Hinamatsuri is one of many important festivals celebrated for children in Japan. Each year on the 3rd of March, people celebrate the health and good fortune of young girls. Although the direct translation is ‘Doll’s festival’ – its also commonly referred to as, Girl’s Day.
The festival first started during the Heian era (794-1192) – and initially it was called, Hina-nagashi (doll-floating). To celebrate, people set paper dolls afloat into the river. The belief is that that the dolls will take the evil and impurity away with them as they float along the river, and into the sea. Parents began to wish good health for their daughters as they cast the dolls, leading to the birth of Hinamatsuri. It symbolic importance was so high that it was one of the five annual ceremonies held at the imperial court.
As well as casting dolls into the river, Heian custom, also includes displaying ornamental dolls on a platform covered in red carpet. The dolls represent renowned occupations from the imperial court. Parents prepare these dolls for their first daughter, it’s then passed down to the following generations.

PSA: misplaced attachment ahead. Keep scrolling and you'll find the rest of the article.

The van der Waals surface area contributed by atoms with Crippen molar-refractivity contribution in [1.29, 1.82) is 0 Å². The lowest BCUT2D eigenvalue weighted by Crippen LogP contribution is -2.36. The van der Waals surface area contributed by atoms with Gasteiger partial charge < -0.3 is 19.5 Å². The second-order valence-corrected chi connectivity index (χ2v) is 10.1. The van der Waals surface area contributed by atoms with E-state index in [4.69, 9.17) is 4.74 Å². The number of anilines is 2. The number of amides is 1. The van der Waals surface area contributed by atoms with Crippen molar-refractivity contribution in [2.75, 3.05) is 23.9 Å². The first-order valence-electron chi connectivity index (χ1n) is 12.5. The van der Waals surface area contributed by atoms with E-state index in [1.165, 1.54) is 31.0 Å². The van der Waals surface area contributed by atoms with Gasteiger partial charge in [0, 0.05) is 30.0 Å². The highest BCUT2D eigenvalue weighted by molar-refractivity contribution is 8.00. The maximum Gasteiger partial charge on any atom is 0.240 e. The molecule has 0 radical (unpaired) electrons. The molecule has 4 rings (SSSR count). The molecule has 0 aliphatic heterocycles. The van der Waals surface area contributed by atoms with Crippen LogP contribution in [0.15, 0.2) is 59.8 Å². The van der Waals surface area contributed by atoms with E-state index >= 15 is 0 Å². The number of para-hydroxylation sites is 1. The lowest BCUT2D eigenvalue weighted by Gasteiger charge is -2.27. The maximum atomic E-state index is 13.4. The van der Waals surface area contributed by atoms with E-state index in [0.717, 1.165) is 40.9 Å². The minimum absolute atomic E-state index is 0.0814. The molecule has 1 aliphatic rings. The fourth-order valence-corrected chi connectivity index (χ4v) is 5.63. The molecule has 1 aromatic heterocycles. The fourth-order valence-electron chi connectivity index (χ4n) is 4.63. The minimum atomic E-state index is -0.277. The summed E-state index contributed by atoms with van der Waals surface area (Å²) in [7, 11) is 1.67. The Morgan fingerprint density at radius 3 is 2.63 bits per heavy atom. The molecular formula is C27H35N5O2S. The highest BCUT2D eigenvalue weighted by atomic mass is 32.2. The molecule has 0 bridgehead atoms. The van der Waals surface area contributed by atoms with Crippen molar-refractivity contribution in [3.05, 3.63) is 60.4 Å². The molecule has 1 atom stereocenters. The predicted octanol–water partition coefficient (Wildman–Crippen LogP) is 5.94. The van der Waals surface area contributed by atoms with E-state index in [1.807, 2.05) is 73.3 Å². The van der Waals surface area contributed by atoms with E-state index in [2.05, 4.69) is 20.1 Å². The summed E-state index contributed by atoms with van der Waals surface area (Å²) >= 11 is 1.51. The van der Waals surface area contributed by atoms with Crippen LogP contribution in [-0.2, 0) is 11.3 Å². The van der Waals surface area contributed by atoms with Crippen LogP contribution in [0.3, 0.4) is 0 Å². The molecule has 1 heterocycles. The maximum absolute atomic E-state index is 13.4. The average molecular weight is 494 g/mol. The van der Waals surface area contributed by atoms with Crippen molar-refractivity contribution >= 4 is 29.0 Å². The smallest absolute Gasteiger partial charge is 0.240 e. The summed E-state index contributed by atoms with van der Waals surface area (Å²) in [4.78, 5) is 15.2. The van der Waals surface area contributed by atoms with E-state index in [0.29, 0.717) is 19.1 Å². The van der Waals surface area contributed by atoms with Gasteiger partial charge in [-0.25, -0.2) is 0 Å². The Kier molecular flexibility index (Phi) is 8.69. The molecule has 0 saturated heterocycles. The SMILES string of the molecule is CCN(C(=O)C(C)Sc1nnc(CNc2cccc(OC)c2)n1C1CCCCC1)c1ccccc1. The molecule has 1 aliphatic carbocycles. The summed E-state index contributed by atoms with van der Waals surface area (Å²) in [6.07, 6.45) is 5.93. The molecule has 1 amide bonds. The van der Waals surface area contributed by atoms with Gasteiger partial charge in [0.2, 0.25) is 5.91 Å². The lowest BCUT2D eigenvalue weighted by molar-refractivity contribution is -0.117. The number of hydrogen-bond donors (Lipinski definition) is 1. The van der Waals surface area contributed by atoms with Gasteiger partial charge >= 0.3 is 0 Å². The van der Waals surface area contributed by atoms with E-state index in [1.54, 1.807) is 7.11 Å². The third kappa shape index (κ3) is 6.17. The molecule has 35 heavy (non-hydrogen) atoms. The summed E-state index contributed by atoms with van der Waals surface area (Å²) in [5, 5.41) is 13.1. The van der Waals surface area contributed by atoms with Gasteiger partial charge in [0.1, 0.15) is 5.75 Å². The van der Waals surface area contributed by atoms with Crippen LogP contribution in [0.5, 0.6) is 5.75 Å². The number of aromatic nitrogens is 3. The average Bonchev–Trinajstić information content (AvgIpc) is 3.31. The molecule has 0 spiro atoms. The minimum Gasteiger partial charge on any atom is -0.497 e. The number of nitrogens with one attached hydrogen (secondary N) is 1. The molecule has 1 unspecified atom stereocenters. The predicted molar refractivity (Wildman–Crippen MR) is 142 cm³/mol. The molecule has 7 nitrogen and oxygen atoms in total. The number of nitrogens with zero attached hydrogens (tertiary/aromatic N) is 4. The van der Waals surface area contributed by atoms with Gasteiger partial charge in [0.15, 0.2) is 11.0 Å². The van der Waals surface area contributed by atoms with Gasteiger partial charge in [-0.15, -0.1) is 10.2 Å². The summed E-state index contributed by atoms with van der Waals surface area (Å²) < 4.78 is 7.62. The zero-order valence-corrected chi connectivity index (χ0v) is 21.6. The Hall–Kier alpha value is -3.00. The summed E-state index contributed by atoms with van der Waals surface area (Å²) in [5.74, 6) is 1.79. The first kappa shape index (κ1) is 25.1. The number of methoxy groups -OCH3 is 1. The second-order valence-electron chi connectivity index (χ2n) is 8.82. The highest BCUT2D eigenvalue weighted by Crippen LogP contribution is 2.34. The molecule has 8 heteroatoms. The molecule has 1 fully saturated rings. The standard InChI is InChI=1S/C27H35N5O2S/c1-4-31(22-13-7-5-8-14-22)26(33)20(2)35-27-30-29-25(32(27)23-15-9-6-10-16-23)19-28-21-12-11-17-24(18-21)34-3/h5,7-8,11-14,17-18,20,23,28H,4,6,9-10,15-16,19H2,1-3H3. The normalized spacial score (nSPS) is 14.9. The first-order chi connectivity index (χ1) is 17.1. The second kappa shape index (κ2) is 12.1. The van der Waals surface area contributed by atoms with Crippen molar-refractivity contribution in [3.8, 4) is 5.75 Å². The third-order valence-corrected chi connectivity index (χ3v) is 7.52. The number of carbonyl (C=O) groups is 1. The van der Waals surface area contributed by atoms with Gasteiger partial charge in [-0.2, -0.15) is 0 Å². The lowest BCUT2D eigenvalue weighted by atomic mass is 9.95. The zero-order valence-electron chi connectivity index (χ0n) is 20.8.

The placement of dolls on the platform always remain the same – as shown in the picture above. To represent their royal status, the emperor and empress always sit on the top. The second platform is held by three court ladies, followed by five male musicians on the third. Two ministers are seated on the fourth platform, and samurais hold the last platform to protect those above them. Traditional Japanese tools and furniture decorate the rest of the platforms.
It’s easy spotting these dolls during March. They’ve become so popular that there are even modern takes of Hina dolls, such as Disney or Nanoblock versions. If find yourself in Japan around this time – be sure to keep an eye out for them!